This is a very interesting time to be living in Wisconsin.
Governor Teabagger, having broken the bank with a reckless spending bill in January – one that did a masterful job of both rewarding his political supporters and converting a projected budget surplus into a massive deficit (gee, where have we heard that tune being sung by right-wingers before?) – has declared that in this fiscal crisis he must take drastic action.
Isn’t that convenient? You create a crisis and then declare that in times of crisis drastic action is necessary. Next thing you know he’ll be declaring war on Minnesota, looking for weapons of mass destruction, and arguing that criticism of elected leaders in wartime is treason.
So far this drastic action has not encompassed anything that will actually reduce costs or generate income, though.
I am not surprised by this.
This is the same guy who spent a large portion of his campaign crowing about his “68-page” job creation report. He called it all sorts of things, but the fact that it was 68 pages long was always prominently mentioned, always with the implication that this was a policy document so massive and thorough that no argument could possibly be made against its validity.
I downloaded it from his campaign website – straight from the source. It was indeed 68 pages long.
It was also printed in the kind of banner-headline-sized font that newspapers tend to reserve for major wars ending or astronauts landing on the moon. Seriously – there were single words that had to be broken into two lines because the font was that big.
And it had pictures.
Do you know how many words were in this “68-page” report? Even with the generous inclusion of one iteration of the “paid for by” disclaimer that all campaign literature is required to have these days, the report weighed in at a grand total of 1,027 words. In a normal font, that’s roughly four double-spaced pages, or slightly less than the amount of writing that I expect from my college freshmen students in History 101 for a single essay.
So I should not be surprised at the sheer ignorance, thoughtlessness, stupidity and arrogance with which this guy has conducted himself since being inaugurated.
Drastic action, he says.
This includes destroying the unions that protect state workers, without even bothering to talk to them about possibly working together to make the state function. Because this destruction will create jobs and balance the budget somehow. Because having people make less money and have less job security will make them somehow more likely to spend what money they have to drive the economy - an economy based mostly on consumer spending since the 1920s - forward and get us out of the recession. Because a shrinking economy is just what we need to boost revenue. Because a downward spiral of misery is Just. So. Patriotic.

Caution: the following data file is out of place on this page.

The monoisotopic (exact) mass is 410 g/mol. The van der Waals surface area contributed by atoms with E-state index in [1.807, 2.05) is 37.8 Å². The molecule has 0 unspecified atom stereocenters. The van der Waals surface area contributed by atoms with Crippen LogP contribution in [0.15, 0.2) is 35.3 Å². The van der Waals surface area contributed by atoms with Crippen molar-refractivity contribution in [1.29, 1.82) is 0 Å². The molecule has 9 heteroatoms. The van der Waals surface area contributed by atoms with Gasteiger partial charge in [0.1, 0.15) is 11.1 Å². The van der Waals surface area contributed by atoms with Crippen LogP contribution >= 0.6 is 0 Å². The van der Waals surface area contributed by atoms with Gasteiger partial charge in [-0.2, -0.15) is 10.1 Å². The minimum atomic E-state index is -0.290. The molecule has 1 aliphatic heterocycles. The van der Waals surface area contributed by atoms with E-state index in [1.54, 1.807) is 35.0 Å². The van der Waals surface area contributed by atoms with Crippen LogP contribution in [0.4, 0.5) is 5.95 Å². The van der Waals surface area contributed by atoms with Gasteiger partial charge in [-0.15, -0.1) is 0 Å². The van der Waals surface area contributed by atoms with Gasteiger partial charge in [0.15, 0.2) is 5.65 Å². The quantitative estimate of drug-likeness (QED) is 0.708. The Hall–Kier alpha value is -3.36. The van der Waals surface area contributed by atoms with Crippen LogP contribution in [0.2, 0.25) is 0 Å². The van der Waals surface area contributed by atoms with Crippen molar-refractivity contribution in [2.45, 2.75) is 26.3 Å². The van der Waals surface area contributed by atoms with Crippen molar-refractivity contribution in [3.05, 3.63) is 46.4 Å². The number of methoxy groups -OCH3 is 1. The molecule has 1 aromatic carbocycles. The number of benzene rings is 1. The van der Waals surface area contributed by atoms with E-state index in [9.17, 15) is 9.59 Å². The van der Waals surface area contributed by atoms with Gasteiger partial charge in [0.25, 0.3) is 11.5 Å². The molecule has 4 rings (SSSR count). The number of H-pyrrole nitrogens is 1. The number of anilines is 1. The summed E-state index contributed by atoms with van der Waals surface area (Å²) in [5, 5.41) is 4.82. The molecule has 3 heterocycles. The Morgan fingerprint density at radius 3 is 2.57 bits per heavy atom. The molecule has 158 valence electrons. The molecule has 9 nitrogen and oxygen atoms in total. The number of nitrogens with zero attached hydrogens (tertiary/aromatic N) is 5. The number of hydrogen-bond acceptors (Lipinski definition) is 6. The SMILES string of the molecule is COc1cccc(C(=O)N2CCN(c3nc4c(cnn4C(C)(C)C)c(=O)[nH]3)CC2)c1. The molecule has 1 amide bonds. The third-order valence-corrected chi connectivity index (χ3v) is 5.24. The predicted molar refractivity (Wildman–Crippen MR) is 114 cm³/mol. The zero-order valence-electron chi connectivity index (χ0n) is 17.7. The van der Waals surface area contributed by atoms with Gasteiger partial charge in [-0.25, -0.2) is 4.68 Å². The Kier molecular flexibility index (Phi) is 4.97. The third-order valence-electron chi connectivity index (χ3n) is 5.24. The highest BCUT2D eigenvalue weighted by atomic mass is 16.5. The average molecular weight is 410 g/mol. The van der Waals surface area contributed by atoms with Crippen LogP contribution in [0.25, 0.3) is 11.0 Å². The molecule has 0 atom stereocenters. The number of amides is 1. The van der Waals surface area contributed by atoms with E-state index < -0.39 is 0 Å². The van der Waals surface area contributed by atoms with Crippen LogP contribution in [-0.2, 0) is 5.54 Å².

Not really. The truth is more straightforward.
It’s because his political pals don’t like the fact that real people need real wages and benefits to survive. It’s because they regard me and the people I know as expenses to be cut rather than citizens to be served. It’s that whole “political units as profitable businesses” mentality thing. This is what happens when that misconception gets applied in real life.
Governor Teabagger’s idea of drastic action also includes threatening American citizens with military force if they should happen to disagree with this boneheaded policy.
I can’t respond to that any better than Dave Cieslewicz, the mayor of Madison, did on Monday: “Here’s one reliable test of good public policy: You don’t have to call out the National Guard when you propose it.”
Drastic action also includes the governor refusing to present his budget to the Legislature in person, the coward. Instead he will give what is billed as a “speech” to a local business and present his budget there. I’m not sure about the legality of presenting substantive legislation in such a setting, but I don’t think that matters to Governor Teabagger.
Rules are for other people.
That is the Teabagger motto.
That’s why the Republican majority tried so hard to limit the public access to the hearing for it – attempting to cut off debate long before most people had gotten a chance to speak. Democratic legislators managed to beat back that idea, but it almost worked so you have to give them credit for trying.
That’s also why the Republican legislators are meeting in a “secret site” off of the Capitol grounds to plan their next moves, open meeting laws being prominent among the rules that are for other people.
That’s also why they want this bill voted on by Thursday, before people have read it all. Because while they know what else is contained in this abomination of a bill, the rest of us are still trying to wrap our heads around the fact that this was seriously proposed as something Americans would do to other Americans and that it has a better than even chance of being enacted. Best to let the details come out afterward, really.
Interesting times indeed.